Finding solutions


For better or worse, the North Coast has gained a reputation for a microplastics problem, as well as solutions to address it.

The region is the birthplace of the first-ever microplastic filtration system, which has helped remove thousands of tiny pieces of plastic degraded from larger waste in cleanup drives organized by the environmental nonprofit Sea Turtles Forever.

“Trash Talk,” a program to convert plastics into jewelry that is sold to support the Haystack Rock Awareness Program, has raised regional awareness about plastic pollution since last year.

But despite local efforts, the problem continues to grow. According to the American Association for the Advancement of Science, at least 8 million metric tons of plastic enters the ocean each year. About 1.5 million metric tons of plastic in the ocean are estimated to be microplastics.

Surveys have shown plastic accumulation doubling at Crescent Beach. Fort Stevens State Park has a figure as high as 11,000 pieces per square meter, while other Oregon Coast beaches sit closer to 800 per square meter.

In the past two weeks alone, Sea Turtles Forever has removed more than 1,000 pounds of microplastics just from Cannon Beach sands north of Whale Park.

“Last year it only took us three days to clean this section of the beach. This year, it took 14,” Marc Ward, the group’s founder, said. “That’s easily four times as much from last year. It’s not getting better.”

Ward said strong tides pushing up against river currents could be partly to blame for high concentrations of plastics on Clatsop County beaches. Multiple plastic mold injection companies in the Portland metro area could be contributing to more plastic entering local waterways, he said, but plastic has been identified from all over the Pacific Rim.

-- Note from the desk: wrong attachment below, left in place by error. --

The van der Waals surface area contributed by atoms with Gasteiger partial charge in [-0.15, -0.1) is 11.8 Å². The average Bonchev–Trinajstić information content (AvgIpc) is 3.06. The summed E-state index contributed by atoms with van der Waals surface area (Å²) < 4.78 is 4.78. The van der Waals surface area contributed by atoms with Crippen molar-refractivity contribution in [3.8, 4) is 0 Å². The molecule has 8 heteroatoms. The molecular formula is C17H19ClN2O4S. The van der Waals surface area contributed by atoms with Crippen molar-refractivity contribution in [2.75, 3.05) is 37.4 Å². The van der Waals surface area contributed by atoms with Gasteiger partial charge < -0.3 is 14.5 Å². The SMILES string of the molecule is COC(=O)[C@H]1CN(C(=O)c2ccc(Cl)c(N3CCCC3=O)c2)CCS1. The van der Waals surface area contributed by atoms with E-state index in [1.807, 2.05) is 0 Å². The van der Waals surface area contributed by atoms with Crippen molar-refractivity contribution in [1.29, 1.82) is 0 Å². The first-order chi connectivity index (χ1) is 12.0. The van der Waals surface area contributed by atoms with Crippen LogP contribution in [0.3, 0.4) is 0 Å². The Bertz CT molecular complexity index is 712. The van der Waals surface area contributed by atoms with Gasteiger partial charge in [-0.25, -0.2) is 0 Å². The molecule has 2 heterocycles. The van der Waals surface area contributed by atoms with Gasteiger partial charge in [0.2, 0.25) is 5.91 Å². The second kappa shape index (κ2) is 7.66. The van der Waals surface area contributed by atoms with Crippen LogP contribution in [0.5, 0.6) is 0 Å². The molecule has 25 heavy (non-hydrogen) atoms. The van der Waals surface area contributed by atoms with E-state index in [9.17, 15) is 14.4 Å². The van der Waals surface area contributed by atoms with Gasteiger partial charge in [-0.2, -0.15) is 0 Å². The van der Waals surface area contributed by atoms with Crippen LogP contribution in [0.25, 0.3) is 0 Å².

Regional approach


That’s part of the appeal of the regional approach to change water quality standards, Kopcho said.

“It’s really hard to tell where this plastic is coming from,” he said. “Is it coming from a pellet plant? Is it plastic in the gyre? But the good part about getting listed is it gives each state flexibility to address their amount of pollution.”

Ways to do this, Kopcho said, include plastic disincentives, like recent bans on plastic straws, or offsetting microfiber plastic pollution that comes from washing machines.

A United Nations study found about a third of all microplastic releases come from laundering synthetic textiles, like polyester or nylon clothing. The state could use technology to filter the microfibers before they enter the ocean via outfalls from the sewer system, or institute taxes on clothes with synthetic textiles to curb consumption.

Requests like these will be reviewed by the state and conclusions be will be published by the end of the year, according to the Department of Environmental Quality.

“We’re creatively looking for ways to address plastic pollution problems, and we think this is a powerful avenue to get there,” Kopcho said.